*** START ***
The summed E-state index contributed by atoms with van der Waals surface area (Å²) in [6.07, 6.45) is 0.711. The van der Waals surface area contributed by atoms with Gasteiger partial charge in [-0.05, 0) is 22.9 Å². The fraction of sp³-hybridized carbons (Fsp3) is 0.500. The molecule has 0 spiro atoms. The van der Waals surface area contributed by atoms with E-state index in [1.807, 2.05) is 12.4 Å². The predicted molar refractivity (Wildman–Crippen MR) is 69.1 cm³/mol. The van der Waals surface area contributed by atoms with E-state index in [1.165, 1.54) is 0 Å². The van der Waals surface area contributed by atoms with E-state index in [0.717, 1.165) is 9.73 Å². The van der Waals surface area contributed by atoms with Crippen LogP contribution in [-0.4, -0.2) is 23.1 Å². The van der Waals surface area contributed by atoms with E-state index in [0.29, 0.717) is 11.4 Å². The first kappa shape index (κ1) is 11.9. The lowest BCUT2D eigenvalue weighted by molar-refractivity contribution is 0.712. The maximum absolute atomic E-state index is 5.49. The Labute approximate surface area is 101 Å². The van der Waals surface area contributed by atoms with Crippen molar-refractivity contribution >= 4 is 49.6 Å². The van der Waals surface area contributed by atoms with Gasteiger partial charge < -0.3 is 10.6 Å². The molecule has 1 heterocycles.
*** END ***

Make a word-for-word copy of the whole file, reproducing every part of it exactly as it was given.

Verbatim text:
The summed E-state index contributed by atoms with van der Waals surface area (Å²) in [6.07, 6.45) is 0.711. The van der Waals surface area contributed by atoms with Gasteiger partial charge in [-0.05, 0) is 22.9 Å². The fraction of sp³-hybridized carbons (Fsp3) is 0.500. The molecule has 0 spiro atoms. The van der Waals surface area contributed by atoms with E-state index in [1.807, 2.05) is 12.4 Å². The predicted molar refractivity (Wildman–Crippen MR) is 69.1 cm³/mol. The van der Waals surface area contributed by atoms with E-state index in [1.165, 1.54) is 0 Å². The van der Waals surface area contributed by atoms with E-state index in [0.717, 1.165) is 9.73 Å². The van der Waals surface area contributed by atoms with Crippen LogP contribution in [-0.4, -0.2) is 23.1 Å². The van der Waals surface area contributed by atoms with E-state index in [0.29, 0.717) is 11.4 Å². The first kappa shape index (κ1) is 11.9. The lowest BCUT2D eigenvalue weighted by molar-refractivity contribution is 0.712. The maximum absolute atomic E-state index is 5.49. The Labute approximate surface area is 101 Å². The van der Waals surface area contributed by atoms with Crippen molar-refractivity contribution >= 4 is 49.6 Å². The van der Waals surface area contributed by atoms with Gasteiger partial charge < -0.3 is 10.6 Å². The molecule has 1 heterocycles.